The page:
You’ve done it, you’ve got your application up and running and serving your happy customers. All is running fine for now but you want to make sure if the unthinkable happens you can restore your system from a previous backup. This is where SnapShooter comes in. SnapShooter was recently acquired by DigitalOcean to better enable startups and SMBs to protect their cloud data across files, apps, and databases. In this tutorial, you will learn how to use SnapShooter to backup a Droplet and its attached Volume on a regular basis to ensure piece of mind.
To start off you’ll need to connect your DigitalOcean Account with SnapShooter. This can be easily done by selecting
Connect Provider in the left menu and clicking on the DigitalOcean provider. This will take you to the setup page where you can specify the Profile name for your DigitalOcean account you will be connecting to, in the example below we’ve left the profile name to the default option.
Clicking on the
Connect with DigitalOcean button will take you your DigitalOcean Account where you will have to login to your account if you’re not logged in already and authorise both read and write access to your account.
Once you click on the
Authorize application button you’re all set and can start backing up your droplets and volumes. SnapShooter will scan your Account for any available Droplets, Volumes and Managed Databases you currently have running.
To backup a Droplet all that you need to do is select the
Droplets option under the DigitalOcean tab in the left menu. This will show you a list of all the Droplets currently running in your account. From here choose the droplet you want to backup and click on
Configure how often you want to backup your Droplet, the timezone the server is running in, and when to perform the backup. Your options my vary according to the level of your Plan within SnapShooter.
Retention Policy for your daily, weekly and monthly snapshots, and choose whether you would like to have region replication for further piece of mind as this will ensure that your snapshots are stored in multiple physical locations globally.
Once you click the
Start Backups you’ll be given an overview of your backup frequency and details with the option of also crating a backup there and then via the
Snapshot Now button.
When backing up a Droplet any Volumes attached to the Droplet are not backed up default. Luckily the process of backing up a Volume via SnapShooter is as easy to do as that for a Droplet (and in fact a very similar process). In our example we have 3 Volumes we can backup. We’ll backup the first Volume in the list by setting the appropriate backup configuration for the volume with regards to frequency, timezone and time of backup. We’ll also set a retention policy for our Volume. N.B. You are limited to 25 snapshots per volume which will confine your retention policy, in our example we are limited to retaining 24 snapshots as we’ve specified a retention policy of 12 “2 hour” backups over 2 days.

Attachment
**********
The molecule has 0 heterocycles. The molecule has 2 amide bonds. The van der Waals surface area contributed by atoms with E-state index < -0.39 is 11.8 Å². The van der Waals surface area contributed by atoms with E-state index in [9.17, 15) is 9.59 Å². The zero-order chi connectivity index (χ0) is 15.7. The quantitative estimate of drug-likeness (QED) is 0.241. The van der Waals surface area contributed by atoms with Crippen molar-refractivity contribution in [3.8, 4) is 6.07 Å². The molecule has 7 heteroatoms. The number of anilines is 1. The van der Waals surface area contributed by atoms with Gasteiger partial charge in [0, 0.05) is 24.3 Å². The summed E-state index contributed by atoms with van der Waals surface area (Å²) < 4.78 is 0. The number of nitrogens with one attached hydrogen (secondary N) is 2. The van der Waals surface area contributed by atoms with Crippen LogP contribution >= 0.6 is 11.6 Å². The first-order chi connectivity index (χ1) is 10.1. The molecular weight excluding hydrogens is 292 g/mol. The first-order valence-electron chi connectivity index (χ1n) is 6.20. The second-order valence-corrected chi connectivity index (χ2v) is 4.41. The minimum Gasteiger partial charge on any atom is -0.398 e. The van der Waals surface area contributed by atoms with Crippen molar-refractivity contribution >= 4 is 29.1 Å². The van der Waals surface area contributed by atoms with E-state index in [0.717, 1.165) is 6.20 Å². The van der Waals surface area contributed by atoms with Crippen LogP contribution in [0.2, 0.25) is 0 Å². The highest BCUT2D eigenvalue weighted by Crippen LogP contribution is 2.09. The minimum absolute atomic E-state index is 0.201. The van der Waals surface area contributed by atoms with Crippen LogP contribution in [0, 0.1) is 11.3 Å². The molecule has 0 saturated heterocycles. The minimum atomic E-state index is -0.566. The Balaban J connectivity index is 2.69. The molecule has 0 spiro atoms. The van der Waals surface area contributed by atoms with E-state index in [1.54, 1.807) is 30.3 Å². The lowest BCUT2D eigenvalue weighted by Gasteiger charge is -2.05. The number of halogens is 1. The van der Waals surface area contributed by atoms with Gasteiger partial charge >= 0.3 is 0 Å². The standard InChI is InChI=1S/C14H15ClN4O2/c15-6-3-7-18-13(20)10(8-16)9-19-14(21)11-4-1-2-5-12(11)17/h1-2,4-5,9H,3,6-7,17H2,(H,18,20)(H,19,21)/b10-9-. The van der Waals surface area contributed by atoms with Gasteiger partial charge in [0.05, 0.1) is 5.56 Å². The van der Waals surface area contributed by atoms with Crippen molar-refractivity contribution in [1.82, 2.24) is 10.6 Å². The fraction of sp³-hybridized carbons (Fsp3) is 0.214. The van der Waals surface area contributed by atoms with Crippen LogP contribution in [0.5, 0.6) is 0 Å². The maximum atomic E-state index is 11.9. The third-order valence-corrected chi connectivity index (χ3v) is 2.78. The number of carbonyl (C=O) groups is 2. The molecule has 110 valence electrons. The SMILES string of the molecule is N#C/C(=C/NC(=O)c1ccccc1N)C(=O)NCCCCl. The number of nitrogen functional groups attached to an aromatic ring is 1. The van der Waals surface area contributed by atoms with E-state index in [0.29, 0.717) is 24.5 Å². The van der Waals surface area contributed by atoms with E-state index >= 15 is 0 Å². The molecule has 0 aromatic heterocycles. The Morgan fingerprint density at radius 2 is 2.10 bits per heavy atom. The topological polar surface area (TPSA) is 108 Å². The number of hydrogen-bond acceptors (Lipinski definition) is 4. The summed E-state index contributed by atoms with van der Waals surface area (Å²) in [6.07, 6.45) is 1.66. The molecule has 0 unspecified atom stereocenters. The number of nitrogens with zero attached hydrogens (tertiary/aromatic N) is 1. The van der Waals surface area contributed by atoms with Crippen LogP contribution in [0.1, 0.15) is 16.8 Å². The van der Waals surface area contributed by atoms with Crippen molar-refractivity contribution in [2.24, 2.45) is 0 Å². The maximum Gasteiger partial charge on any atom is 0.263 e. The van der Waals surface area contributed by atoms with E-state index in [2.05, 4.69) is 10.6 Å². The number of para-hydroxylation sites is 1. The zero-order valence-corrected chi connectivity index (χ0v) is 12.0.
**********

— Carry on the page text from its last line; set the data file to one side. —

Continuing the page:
Once you’ve set your Volume backup, you’ll see what Volumes are actively being backed up and which ones are not. Should you wish to backup the
Inactive Volumes repeat the process above
As SnapShooter goes through the process of backing up your Droplets and Volumes you’ll be able to see the list of snapshots retained, and any that have expired and been deleted. You’ll also be able to see the snapshots within your DigitalOcean account under
Images > Snapshots. Should you wish to use one of these snapshots to restore your system to a previous state you can easily do this by following our documentation for Droplets and Volumes.
Knowing that your system is backed up gives you piece of mind that should the worst occur you can easily restore your application to a previously working condition. In this tutorial we created backup jobs in SnapShooter for Droplets and Volumes. We encourage you to ensure your servers, databases, and applications are always backed up with SnapShooter and get started building with DigitalOcean today.